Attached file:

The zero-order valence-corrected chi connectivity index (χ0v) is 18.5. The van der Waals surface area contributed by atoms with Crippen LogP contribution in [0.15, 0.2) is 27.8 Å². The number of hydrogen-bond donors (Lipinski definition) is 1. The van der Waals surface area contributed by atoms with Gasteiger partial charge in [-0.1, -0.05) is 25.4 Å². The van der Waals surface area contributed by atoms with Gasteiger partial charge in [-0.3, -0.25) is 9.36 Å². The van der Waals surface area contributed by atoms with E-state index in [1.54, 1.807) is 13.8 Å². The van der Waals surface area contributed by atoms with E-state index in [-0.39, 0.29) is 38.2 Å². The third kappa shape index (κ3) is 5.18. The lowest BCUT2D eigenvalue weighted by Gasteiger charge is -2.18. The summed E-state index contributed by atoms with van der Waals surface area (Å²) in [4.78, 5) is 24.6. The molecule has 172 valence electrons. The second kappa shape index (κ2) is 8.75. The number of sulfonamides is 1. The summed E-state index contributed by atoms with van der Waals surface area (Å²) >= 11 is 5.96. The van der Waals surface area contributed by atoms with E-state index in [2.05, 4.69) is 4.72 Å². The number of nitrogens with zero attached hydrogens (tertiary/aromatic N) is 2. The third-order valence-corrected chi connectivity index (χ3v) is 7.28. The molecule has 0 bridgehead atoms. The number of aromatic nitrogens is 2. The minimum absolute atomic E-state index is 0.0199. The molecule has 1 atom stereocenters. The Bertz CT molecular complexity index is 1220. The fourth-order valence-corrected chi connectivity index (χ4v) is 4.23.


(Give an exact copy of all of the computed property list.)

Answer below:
The zero-order valence-corrected chi connectivity index (χ0v) is 18.5. The van der Waals surface area contributed by atoms with Crippen LogP contribution in [0.15, 0.2) is 27.8 Å². The number of hydrogen-bond donors (Lipinski definition) is 1. The van der Waals surface area contributed by atoms with Gasteiger partial charge in [-0.1, -0.05) is 25.4 Å². The van der Waals surface area contributed by atoms with Gasteiger partial charge in [-0.3, -0.25) is 9.36 Å². The van der Waals surface area contributed by atoms with E-state index in [1.54, 1.807) is 13.8 Å². The van der Waals surface area contributed by atoms with E-state index in [-0.39, 0.29) is 38.2 Å². The third kappa shape index (κ3) is 5.18. The lowest BCUT2D eigenvalue weighted by Gasteiger charge is -2.18. The summed E-state index contributed by atoms with van der Waals surface area (Å²) in [4.78, 5) is 24.6. The molecule has 172 valence electrons. The second kappa shape index (κ2) is 8.75. The number of sulfonamides is 1. The summed E-state index contributed by atoms with van der Waals surface area (Å²) >= 11 is 5.96. The van der Waals surface area contributed by atoms with E-state index in [2.05, 4.69) is 4.72 Å². The number of nitrogens with zero attached hydrogens (tertiary/aromatic N) is 2. The third-order valence-corrected chi connectivity index (χ3v) is 7.28. The molecule has 0 bridgehead atoms. The number of aromatic nitrogens is 2. The minimum absolute atomic E-state index is 0.0199. The molecule has 1 atom stereocenters. The Bertz CT molecular complexity index is 1220. The fourth-order valence-corrected chi connectivity index (χ4v) is 4.23.